Sylvan Lake Town Council has in the past recognized a need for increased Municipal Enforcement efforts along the lakeshore.
Looking at 2019 and forward into 2020, Nicholas Reijnen, manager of Municipal Enforcement, says Lakeshore Enforcement Standards is a priority for his department.
“This priority proposes, for lack of a better term, to micro manage enforcement activities, and impose high values into the downtown and lakeshore areas,” Reijnen said.
He says his officers strive to do “the right thing, at the right place, at the time, for the right reasons and in the right way.”
To do this, Reijnen says there is a “heighten concentrated enforcement activities, officer presence and awareness” in the downtown area.
Specifically, Municipal Enforcement will have a focus on six enforcement matters: parking, liquor, littering, animals, noise and smoking.
Reijnen says he has employed the ‘broken window theory’ for his rationale in how to enforce matters in the lakefront area.
The broken window theory states that “visible signs of anti-social behaviour and civil disorder creates an urban environment that encourages further crime and disorder.”
“The theory suggests that policing methods, or enforcement methods, that target minor crimes… will help to create an atmosphere of order and lawfulness,” Reijnen said, adding his own experience can testify to the truthfulness of the broken window theory.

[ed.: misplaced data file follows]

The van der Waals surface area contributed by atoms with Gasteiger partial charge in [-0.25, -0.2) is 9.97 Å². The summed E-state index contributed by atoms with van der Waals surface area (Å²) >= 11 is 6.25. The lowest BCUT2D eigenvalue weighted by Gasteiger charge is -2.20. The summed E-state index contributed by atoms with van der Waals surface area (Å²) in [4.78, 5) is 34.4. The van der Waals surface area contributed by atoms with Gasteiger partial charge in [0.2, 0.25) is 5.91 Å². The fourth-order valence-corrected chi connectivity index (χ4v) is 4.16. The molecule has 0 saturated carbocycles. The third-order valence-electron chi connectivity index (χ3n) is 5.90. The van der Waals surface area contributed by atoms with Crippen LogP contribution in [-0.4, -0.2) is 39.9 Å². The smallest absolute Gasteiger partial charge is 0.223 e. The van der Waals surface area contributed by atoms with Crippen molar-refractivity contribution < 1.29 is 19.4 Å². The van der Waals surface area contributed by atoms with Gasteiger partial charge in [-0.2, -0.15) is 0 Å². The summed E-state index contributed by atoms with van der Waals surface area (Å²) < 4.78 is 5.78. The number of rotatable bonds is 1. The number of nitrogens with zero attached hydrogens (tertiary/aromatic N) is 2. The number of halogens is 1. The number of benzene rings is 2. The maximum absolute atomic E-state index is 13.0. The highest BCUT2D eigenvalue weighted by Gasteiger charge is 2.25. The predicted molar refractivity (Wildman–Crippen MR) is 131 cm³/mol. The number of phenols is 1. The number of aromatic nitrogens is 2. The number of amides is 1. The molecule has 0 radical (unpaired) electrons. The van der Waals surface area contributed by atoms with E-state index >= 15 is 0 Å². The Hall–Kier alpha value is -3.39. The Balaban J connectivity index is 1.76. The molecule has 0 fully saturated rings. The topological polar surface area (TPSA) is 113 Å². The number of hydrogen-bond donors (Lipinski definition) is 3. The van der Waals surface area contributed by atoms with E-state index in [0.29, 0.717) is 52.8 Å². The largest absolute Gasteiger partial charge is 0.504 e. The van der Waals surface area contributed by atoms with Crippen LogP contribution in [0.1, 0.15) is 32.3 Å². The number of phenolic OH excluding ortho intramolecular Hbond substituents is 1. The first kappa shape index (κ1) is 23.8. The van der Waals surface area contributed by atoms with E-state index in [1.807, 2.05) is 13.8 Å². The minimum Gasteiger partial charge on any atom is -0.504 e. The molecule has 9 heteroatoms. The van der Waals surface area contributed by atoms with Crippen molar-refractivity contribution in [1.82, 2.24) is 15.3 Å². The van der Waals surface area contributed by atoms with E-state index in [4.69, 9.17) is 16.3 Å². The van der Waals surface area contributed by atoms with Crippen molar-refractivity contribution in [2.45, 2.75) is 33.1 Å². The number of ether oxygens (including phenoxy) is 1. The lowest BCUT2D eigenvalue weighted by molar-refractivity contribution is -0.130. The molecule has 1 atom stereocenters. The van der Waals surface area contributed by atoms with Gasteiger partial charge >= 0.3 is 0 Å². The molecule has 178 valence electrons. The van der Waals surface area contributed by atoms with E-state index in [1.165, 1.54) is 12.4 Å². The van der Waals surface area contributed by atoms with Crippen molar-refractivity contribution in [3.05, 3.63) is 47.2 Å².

“That is why all the small things I’ve always known were important, its good to be reminded of why they are important… In the big picture these things are fundamentally important that we address them and not ignore them.”
These “small items” Reijnen and Council identified as the six areas of focus: parking, liquor, littering, animals, noise and smoking – of both cannabis and tobacco in Town parks.
Reijnen said along with the six categories Municipal Enforcement will be focusing on this summer in the lakefront area, officers will also be keeping an eye on tent populations on the beach.
He says this is to be considered strictly a “surveillance operation.”
“I am going to direct [Municipal Enforcement staff] to simply monitor the tent situation, not to become involved with those that have tents,” he said.
Municipal Enforcement officers will be looking at the number of tents populating the beach area, along with their size and proximity to each other.
Throughout the summer the officers will be taking pictures of the tents, and then prepare a report for council after the season has come to a close.